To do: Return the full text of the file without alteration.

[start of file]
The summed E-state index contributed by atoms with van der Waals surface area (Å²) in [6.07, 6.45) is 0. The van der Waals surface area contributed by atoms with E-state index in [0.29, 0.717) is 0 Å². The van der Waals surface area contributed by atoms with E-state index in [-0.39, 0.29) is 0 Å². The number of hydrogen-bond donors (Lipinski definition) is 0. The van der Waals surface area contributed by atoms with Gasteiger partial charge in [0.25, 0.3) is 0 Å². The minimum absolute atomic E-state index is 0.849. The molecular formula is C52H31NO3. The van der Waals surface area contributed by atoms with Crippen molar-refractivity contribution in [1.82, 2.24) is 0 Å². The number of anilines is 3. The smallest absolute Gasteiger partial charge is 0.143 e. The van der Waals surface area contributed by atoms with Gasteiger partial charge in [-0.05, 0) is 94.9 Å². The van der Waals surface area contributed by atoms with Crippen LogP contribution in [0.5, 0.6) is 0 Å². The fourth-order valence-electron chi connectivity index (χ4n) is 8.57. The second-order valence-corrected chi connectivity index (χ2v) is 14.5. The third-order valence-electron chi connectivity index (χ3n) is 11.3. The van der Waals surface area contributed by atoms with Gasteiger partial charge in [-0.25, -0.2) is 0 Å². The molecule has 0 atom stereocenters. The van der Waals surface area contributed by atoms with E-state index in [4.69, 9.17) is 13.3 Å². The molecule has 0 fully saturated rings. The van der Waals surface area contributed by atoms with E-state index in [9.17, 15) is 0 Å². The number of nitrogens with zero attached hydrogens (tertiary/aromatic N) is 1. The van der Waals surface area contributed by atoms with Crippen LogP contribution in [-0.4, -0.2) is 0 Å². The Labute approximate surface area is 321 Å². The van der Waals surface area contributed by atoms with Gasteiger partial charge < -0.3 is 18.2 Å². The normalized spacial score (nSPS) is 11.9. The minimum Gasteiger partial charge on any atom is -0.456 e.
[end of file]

The summed E-state index contributed by atoms with van der Waals surface area (Å²) in [6.07, 6.45) is 0. The van der Waals surface area contributed by atoms with E-state index in [0.29, 0.717) is 0 Å². The van der Waals surface area contributed by atoms with E-state index in [-0.39, 0.29) is 0 Å². The number of hydrogen-bond donors (Lipinski definition) is 0. The van der Waals surface area contributed by atoms with Gasteiger partial charge in [0.25, 0.3) is 0 Å². The minimum absolute atomic E-state index is 0.849. The molecular formula is C52H31NO3. The van der Waals surface area contributed by atoms with Crippen molar-refractivity contribution in [1.82, 2.24) is 0 Å². The number of anilines is 3. The smallest absolute Gasteiger partial charge is 0.143 e. The van der Waals surface area contributed by atoms with Gasteiger partial charge in [-0.05, 0) is 94.9 Å². The van der Waals surface area contributed by atoms with Crippen LogP contribution in [0.5, 0.6) is 0 Å². The fourth-order valence-electron chi connectivity index (χ4n) is 8.57. The second-order valence-corrected chi connectivity index (χ2v) is 14.5. The third-order valence-electron chi connectivity index (χ3n) is 11.3. The van der Waals surface area contributed by atoms with Gasteiger partial charge in [-0.25, -0.2) is 0 Å². The molecule has 0 atom stereocenters. The van der Waals surface area contributed by atoms with E-state index in [4.69, 9.17) is 13.3 Å². The molecule has 0 fully saturated rings. The van der Waals surface area contributed by atoms with E-state index in [9.17, 15) is 0 Å². The number of nitrogens with zero attached hydrogens (tertiary/aromatic N) is 1. The van der Waals surface area contributed by atoms with Crippen LogP contribution in [-0.4, -0.2) is 0 Å². The Labute approximate surface area is 321 Å². The van der Waals surface area contributed by atoms with Gasteiger partial charge < -0.3 is 18.2 Å². The normalized spacial score (nSPS) is 11.9. The minimum Gasteiger partial charge on any atom is -0.456 e.